Winston Churchill followed an old principle that says that if you have to give a speech for two hours, you need just half an hour to prepare the talk. But if you have to give a speech for just 20 minutes, you need perhaps three hours to prepare for it.
That is also the reason why it is more difficult to write a short story than to write a novel. The novel gives you space and time. The short story contains you within narrow boundaries.
It is also true while writing a column for Moneylife – which has to be contained within 800 words!
However, whether long or short, speech or the written word, short memo, or long project report, Preparation Is Essential.
And having no time, or being too busy, is no excuse for being caught out on this score.
There are people I have seen, even 40 years ago, who were outstanding speakers, such as Prakash Tandon, chairman of Hindustan Lever, who always made sure he had a little sheet of paper with the points he was going to cover, even if he was addressing a classroom of college students, on a subject he had already mastered!
The report said –“Giving a speech on a global platform can send a chill down many an experienced ones’ spines. One may forget the words, or lose ones voice, but reading the wrong speech is something unthinkable. But this is what he managed to do. He read the wrong speech at the UN Security Council meeting in New York, earlier this year. After a full three minutes of reading the speech, an Indian chief diplomat pointed out the mistake, that he was reading the speech of his Portuguese counterpart!”
If facepalm is one of the buzzwords of 2011, then this was definitely one of the epic moments. It was a case of throwing to the winds the principle of Preparation Is Essential.
It also reminded me of a seminar I attended many decades ago at the Administrative Staff College of India in Hyderabad. Morarji Desai, the then prime minister of India came to deliver the inaugural address.
All the usual ceremonies were gone through, - the garlands, bouquets, lighting of lamp, and a long introduction (although introduction was not necessary).
Morarjibhai then started his speech. After reading the first three pages (and it was clear he was reading these for the first time), he must have turned two pages at one time by error.
So, he began reading from page 5 instead of from page 4.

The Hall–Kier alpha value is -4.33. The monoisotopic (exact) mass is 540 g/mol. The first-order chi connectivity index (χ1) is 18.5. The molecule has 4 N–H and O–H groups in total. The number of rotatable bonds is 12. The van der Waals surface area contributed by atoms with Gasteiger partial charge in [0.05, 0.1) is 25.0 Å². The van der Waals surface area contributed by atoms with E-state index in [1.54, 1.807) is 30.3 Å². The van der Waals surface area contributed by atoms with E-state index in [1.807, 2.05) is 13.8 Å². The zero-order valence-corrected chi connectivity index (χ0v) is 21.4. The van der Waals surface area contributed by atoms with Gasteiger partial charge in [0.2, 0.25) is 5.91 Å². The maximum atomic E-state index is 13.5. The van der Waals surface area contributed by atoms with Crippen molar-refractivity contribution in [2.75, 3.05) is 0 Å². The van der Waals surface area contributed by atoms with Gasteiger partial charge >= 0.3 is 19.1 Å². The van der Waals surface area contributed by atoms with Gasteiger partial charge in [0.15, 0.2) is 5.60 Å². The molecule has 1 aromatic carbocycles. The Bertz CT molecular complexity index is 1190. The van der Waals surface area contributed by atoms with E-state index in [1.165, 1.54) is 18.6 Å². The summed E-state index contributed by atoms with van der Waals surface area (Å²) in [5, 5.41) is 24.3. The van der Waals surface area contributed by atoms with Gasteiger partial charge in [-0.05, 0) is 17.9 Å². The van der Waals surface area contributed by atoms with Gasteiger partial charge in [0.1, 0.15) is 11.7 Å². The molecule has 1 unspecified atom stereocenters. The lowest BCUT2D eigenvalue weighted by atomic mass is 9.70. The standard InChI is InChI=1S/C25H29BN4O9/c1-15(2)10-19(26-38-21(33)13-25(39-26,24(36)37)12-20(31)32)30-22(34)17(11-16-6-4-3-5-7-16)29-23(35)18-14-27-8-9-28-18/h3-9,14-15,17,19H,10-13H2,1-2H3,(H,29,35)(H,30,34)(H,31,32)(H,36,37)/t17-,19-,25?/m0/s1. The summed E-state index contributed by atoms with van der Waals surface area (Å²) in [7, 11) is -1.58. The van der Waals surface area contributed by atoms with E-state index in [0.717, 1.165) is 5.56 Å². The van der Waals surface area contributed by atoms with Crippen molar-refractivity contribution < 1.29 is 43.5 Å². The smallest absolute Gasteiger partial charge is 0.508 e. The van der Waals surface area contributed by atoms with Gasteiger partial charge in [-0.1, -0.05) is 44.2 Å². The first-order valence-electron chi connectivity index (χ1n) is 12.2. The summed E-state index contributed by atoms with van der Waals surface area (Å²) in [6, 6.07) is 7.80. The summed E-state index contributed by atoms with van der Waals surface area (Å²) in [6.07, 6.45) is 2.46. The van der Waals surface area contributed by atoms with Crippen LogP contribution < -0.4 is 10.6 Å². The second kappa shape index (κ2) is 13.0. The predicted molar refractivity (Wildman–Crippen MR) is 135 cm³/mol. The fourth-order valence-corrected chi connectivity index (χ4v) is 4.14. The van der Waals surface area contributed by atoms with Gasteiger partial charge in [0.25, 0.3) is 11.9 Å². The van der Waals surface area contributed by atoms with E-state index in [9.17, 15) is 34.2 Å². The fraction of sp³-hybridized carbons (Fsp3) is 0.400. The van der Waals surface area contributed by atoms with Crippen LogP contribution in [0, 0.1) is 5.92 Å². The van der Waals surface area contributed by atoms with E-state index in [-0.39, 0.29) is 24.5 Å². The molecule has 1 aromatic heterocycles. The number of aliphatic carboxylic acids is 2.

But Morarji was smart enough to immediately know that what he was saying now, had no relation to what he had just said. There was no continuity.
His face flushed. He was angry, thinking perhaps that his secretary had made a mistake.
He put the papers aside with “there is something wrong here.”
And he changed to speaking impromptu, for a short exposition on his favourite topic – “The virtues of U therapy.”
The talk ended and dutifully the crowd clapped.
The thank yous were profuse.
But again, a lesson had been learned: that however busy you may be, even for a prime minister, Preparation is essential.
Fifty years later, I still find people making an appearance, when they have not adequately prepared for it.
And, of course, this goes for everything, including travel.
While I am myself emphasising the need for preparation here, I remember, I arrived at Namur station in Belgium, to go to Brussels to take a flight – and only realised at the railway platform that I had forgotten the ticket in my host’s guest room at Namur.
Too late to go back – too expensive to buy a fresh ticket. But there was no choice. A heavy price to be paid, for lack of preparation!
The sooner one learns this lesson, the better. It does not matter what field you choose to specialise in, and the heights of power you achieve.
Never forget to set time aside for Preparation. All of us need not learn this the hard way!
(Walter Vieira is a Fellow of the Institute of Management Consultants of India (FIMC). He was a corporate executive for 14 years and pioneered marketing consulting in India in 1975. As a consultant, he has worked across the globe in four continents. He was the first Asian elected Chairman of ICMCI, the world apex body of 45 countries. He is the author of 16 books; a business columnist; visiting professor on marketing in the US, Europe and Asia. His latest books are "5 Gs of family Business" with Dr Mita Dixit and "Marketing in a Digital/ Data World" with Brian Almeida. He now spends most of the time in NGO work.